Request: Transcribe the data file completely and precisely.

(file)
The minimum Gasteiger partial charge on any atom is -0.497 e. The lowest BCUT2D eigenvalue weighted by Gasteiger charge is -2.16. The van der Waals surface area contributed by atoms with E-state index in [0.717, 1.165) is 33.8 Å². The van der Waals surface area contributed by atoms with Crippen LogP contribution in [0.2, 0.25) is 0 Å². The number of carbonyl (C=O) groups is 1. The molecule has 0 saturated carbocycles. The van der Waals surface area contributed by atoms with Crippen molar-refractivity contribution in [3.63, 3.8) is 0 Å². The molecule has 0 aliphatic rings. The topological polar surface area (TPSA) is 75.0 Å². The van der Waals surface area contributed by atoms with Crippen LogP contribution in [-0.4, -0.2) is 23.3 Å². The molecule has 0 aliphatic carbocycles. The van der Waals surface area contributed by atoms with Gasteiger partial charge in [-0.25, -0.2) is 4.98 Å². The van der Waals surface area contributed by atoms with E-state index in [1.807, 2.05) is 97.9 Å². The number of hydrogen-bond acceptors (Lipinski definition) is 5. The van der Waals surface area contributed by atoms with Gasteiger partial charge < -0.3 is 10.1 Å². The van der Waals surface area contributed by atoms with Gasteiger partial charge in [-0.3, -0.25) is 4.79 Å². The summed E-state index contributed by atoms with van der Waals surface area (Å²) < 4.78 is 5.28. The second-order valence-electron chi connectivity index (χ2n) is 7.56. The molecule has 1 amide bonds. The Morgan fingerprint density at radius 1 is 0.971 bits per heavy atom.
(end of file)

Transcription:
The minimum Gasteiger partial charge on any atom is -0.497 e. The lowest BCUT2D eigenvalue weighted by Gasteiger charge is -2.16. The van der Waals surface area contributed by atoms with E-state index in [0.717, 1.165) is 33.8 Å². The van der Waals surface area contributed by atoms with Crippen LogP contribution in [0.2, 0.25) is 0 Å². The number of carbonyl (C=O) groups is 1. The molecule has 0 saturated carbocycles. The van der Waals surface area contributed by atoms with Crippen molar-refractivity contribution in [3.63, 3.8) is 0 Å². The molecule has 0 aliphatic rings. The topological polar surface area (TPSA) is 75.0 Å². The van der Waals surface area contributed by atoms with Crippen LogP contribution in [-0.4, -0.2) is 23.3 Å². The molecule has 0 aliphatic carbocycles. The van der Waals surface area contributed by atoms with Gasteiger partial charge in [-0.25, -0.2) is 4.98 Å². The van der Waals surface area contributed by atoms with E-state index in [1.807, 2.05) is 97.9 Å². The number of hydrogen-bond acceptors (Lipinski definition) is 5. The van der Waals surface area contributed by atoms with Gasteiger partial charge < -0.3 is 10.1 Å². The van der Waals surface area contributed by atoms with Gasteiger partial charge in [-0.3, -0.25) is 4.79 Å². The summed E-state index contributed by atoms with van der Waals surface area (Å²) < 4.78 is 5.28. The second-order valence-electron chi connectivity index (χ2n) is 7.56. The molecule has 1 amide bonds. The Morgan fingerprint density at radius 1 is 0.971 bits per heavy atom.